- Fluidic Thrust Vectoring: Controlling the aircraft by blowing air jets inside the nozzle to deflect the exhaust jet and generate a control force.
The trials form part of a long-term collaboration between BAE Systems, academia and the UK government to explore and develop flap-free flight technologies, and the data will be used to inform future research programmes. Other technologies to improve the aircraft performance are being explored in collaboration with NATO Science and Technology Organisation.
via BAE Systems
The Latest on: Aircraft design
via Google News
The Latest on: Aircraft design
- Fiat Chrysler Backs Archer's eVTOL Aircrafton January 12, 2021 at 7:33 am
The U.S. automotive group will provide composites and engineering support for the four-seat, all-electric eVTOL aircraft, which is due to fly in 2021.
- Archer Taps FCA's Scale and Expertise to Accelerate Electric Vertical Take Off and Landing Aircraft (eVTOL) Productionon January 12, 2021 at 6:44 am
Archer will benefit from access to FCA's low-cost supply chain, advanced composite material capabilities, and engineering and design experience Archer ...
- JetBlue Introduces Its New Airbus A220-300 with Stunning Design Features and Industry-Leading Onboard Customer Experienceon January 12, 2021 at 6:22 am
JetBlue (NASDAQ: JBLU) today introduced the all-new onboard experience which will soon greet customers aboard the airline’s Airbus A220-300, a next-generation aircraft which combines style and ...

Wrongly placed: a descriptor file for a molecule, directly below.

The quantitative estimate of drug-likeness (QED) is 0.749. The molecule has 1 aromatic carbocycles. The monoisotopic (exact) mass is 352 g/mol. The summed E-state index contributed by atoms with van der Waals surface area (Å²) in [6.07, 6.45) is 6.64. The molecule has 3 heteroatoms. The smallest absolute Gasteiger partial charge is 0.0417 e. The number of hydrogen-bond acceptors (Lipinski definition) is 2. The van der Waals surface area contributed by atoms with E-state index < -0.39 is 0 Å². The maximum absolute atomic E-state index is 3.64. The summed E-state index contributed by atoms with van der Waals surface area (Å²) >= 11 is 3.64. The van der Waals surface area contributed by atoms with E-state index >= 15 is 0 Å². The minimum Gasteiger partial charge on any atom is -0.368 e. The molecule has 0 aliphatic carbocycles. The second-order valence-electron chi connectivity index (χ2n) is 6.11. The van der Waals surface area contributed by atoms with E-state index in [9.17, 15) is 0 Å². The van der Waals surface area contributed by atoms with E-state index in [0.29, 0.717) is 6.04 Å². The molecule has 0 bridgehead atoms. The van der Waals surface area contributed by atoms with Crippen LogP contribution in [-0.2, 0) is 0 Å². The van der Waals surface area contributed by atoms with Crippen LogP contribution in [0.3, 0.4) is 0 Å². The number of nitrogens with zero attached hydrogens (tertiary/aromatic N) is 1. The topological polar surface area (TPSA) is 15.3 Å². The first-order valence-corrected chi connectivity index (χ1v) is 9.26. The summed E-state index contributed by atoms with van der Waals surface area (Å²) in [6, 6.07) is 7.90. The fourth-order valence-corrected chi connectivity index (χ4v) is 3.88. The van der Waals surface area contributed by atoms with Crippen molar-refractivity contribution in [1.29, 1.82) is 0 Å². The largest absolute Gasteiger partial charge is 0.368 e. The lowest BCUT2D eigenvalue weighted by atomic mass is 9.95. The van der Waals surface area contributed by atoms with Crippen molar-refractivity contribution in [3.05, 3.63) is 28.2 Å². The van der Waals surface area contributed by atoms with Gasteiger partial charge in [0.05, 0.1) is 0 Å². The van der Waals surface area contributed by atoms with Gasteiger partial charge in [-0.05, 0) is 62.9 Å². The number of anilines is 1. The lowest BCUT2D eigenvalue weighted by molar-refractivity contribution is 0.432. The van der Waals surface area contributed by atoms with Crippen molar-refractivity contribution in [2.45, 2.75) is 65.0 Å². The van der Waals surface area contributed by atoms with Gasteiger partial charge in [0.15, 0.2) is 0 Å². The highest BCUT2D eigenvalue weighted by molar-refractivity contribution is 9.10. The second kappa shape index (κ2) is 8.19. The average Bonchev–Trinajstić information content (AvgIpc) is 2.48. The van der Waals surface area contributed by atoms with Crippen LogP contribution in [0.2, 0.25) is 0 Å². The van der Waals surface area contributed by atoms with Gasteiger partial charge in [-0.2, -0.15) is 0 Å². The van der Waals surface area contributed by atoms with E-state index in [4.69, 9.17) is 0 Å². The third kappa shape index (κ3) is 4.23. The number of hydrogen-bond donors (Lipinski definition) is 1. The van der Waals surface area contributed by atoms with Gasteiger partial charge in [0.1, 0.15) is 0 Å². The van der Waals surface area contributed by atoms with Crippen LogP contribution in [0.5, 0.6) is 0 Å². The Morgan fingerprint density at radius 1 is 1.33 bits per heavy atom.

- This New Self-Flying Electric Aircraft Is So Nimble It Can Land on Your Office Roofon January 12, 2021 at 6:08 am
Metro Hop’s two-passenger, pilotless aircraft is designed to land and take off in just 82 feet, making rooftop runways an option.
- Air taxi startup Archer is partnering with automaker FCA on production of its electric aircrafton January 12, 2021 at 5:45 am
Archer, a company that’s looking to develop an airline of electric vertical take-off and landing (eVTOL) aircraft for sue in urban transport, will work with automaker Fiat Chrysler Automobiles (FCA) ...
- FCA To Collaborate On Cockpit Design Elements Of Archer's First EVTOL Aircraft - Quick Factson January 12, 2021 at 5:22 am
Archer will manufacture high-volume, composite, electric vertical takeoff and landing or eVTOL aircraft, with the intent of starting volume manufacturing in 2023. FCA has collaborated on cockpit ...
- The EcoPulse™ hybrid aircraft demonstrator achieves its first key milestone with successon January 11, 2021 at 7:01 am
The EcoPulse™ distributed propulsion hybrid aircraft demonstrator – which is being developed by Daher, Safran and Airbus with the support of France’s CORAC ...
- 10 Craziest Military Aircraft Known To The Publicon January 10, 2021 at 2:35 pm
From stealth bombers to massive carriers, these military aircraft are at least 20 years ahead of anything that's available to the public today.
- Recycling an airplane: What's scrapped when an aircraft retires?on January 6, 2021 at 5:12 pm
With Covid-19, many aircraft that would have had years of service left are being stripped down and their metals and other materials recycled. Finnair talks with CNN about how it works.
- RoKN unveils revised conceptual design for future light aircraft carrieron January 6, 2021 at 1:18 pm
The Republic of Korea Navy (RoKN) unveiled on 3 January a revised conceptual design for its future next-generation light aircraft carrier.
via Bing News